It’s been a week dominated by animals, both inside and outside the house.
From new-born babies and naughty teenagers, through to death, and in some cases being eaten. This week really has had it all.
Since being here our house has become home to many animals. We’ve disturbed spider nests, seen wasps and other flying critters make home in everything from our dining table to outside light sockets, and for weeks we’ve had a suspicion that something was making their home inside the house.
A few weeks ago our gas pipe from tank, which is outside, to inside cooker looked a little bit gnawed. Then the same thing happened to the washing machine.
When this week we found some torn and shredded paper on the sofa we knew we had mice.
What we didn’t expect was to see it making home in between the cushions. Once we lifted them we found two creatures. But sitting on a bed of newly chewed sofa foam and post-it paper was a tiny days-old baby, no more than the size of a 10 baht - or 10 pence - coin.
In fact, it may be a shrew but mum and dad, each about 5cm long - about the size of your thumb - were too quick to get a good look at.
Somehow we caught one parent, and quickly released both adult and baby into a bamboo patch about 500 metres from the house. We haven‘t seen any evidence of the second adult, which was a little larger. We just hope it wasn’t the female as she’s likely to have another half dozen babies.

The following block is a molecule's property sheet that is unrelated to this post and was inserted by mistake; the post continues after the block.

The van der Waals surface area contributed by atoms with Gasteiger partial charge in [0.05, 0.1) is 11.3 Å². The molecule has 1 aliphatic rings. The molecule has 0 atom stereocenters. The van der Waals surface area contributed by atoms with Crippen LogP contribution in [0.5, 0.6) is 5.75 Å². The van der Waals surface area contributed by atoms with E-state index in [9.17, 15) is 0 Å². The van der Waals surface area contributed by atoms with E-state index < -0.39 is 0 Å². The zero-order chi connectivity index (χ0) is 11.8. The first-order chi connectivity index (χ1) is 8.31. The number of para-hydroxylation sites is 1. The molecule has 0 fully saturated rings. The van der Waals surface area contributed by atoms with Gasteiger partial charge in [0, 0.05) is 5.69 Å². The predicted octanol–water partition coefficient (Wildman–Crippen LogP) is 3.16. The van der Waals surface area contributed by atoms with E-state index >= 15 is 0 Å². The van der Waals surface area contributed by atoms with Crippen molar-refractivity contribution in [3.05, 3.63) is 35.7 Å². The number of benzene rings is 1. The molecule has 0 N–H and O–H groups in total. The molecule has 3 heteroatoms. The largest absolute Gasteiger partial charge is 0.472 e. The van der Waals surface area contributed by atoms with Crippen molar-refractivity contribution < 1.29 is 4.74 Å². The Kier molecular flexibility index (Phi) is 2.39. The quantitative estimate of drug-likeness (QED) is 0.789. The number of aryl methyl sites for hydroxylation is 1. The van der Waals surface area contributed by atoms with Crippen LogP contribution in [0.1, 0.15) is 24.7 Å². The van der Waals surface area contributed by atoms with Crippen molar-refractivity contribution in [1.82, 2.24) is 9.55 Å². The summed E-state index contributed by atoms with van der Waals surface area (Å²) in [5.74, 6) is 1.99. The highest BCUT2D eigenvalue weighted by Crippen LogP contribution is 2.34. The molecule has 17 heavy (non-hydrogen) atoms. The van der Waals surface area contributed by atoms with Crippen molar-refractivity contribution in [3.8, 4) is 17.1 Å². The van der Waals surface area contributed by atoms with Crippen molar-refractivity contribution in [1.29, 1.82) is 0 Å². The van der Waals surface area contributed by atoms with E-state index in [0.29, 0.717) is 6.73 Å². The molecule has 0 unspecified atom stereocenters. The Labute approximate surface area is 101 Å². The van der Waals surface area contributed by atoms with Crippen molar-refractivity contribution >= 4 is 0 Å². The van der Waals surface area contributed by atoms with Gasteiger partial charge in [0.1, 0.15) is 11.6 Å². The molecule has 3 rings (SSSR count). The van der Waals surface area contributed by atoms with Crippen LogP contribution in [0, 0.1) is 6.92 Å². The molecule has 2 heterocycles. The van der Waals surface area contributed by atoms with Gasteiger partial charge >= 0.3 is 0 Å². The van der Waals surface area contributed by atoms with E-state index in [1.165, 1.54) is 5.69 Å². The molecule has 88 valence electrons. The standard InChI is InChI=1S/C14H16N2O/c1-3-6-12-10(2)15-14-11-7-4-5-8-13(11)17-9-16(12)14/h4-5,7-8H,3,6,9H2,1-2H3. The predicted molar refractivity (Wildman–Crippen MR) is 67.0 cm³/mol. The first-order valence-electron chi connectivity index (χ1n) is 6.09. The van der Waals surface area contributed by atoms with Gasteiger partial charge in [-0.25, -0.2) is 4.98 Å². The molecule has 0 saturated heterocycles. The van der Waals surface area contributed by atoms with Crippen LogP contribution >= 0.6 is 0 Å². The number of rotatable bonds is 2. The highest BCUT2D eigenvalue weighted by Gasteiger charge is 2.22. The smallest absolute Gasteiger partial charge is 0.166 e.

For future reference, chasing a mouse around the house for almost an hour is good exercise.
A lot of our morning routine involves removing insect carcasses from the mesh doors. I‘d guess about 1,000 insects a night - at least - die in and around the house. In just two months I’ve seen more insect species than I could have imagined existed. From huge colourful butterflies to microscopic but very annoying flies the volume of insects is staggering.
And with insects come geckos. If only there was a market for fresh gecko shit we might have a business. We have tons living inside and outside the house.
I found one the other morning flat on it’s back, as if it had just lost grip from the roof and fallen to its death. Never seen that before.
We’ve also had more rain this last week, along with some quite scarily strong winds. While this brings concerns about damage to the house, it also gives Sanya (brother in law) a chance to catch some fish. We live on the edge of a dam, about 3-4km from the water, so he goes out from 11pm to 3am to catch fish. He’s had some good catches.
Mum in law Ma also uses the rain to catch one of her favourite delicacies: crickets.
These crickets live deep in the ground, but when it rains they come closer to the surface. After a heavy night of rain its common to see Ma head off into the field with her digging hoe, and come back an hour or two later with a plastic bottle buzzing full of crickets.
They are pan-fried with salt and a touch of oil before being served up to crunch on for dinner. Wings are ripped off and their innards squeezed out before they are ready to eat.
Have I tried them? I didn‘t really have much choice and Ma squealed with delight when I ate the first one of the ten or so she had prepared for me.
What do they taste like? Its like eating something crunchy with a creamy centre. Not gooey, creamy. That‘s what I keep telling myself.
I wasn’t the only one eating something new this week.
Remember I mentioned naughty teenagers? Dudley has decided he’ll eat anything and loved getting a good chew. This week he chewed up a doormat. We thought that since he was so keen to eat it, we’d serve it for his breakfast. All of a sudden he didn’t seem so keen.
Its been a busy week and seems like it flew by, mainly because the desk job was very busy. Which is out excuse for not having planned the rest of the land yet.
But to give you an impression of how much land is around us, and while we were having a bit of fun last weekend, we made a video using a drone.
just a bit if fun ;)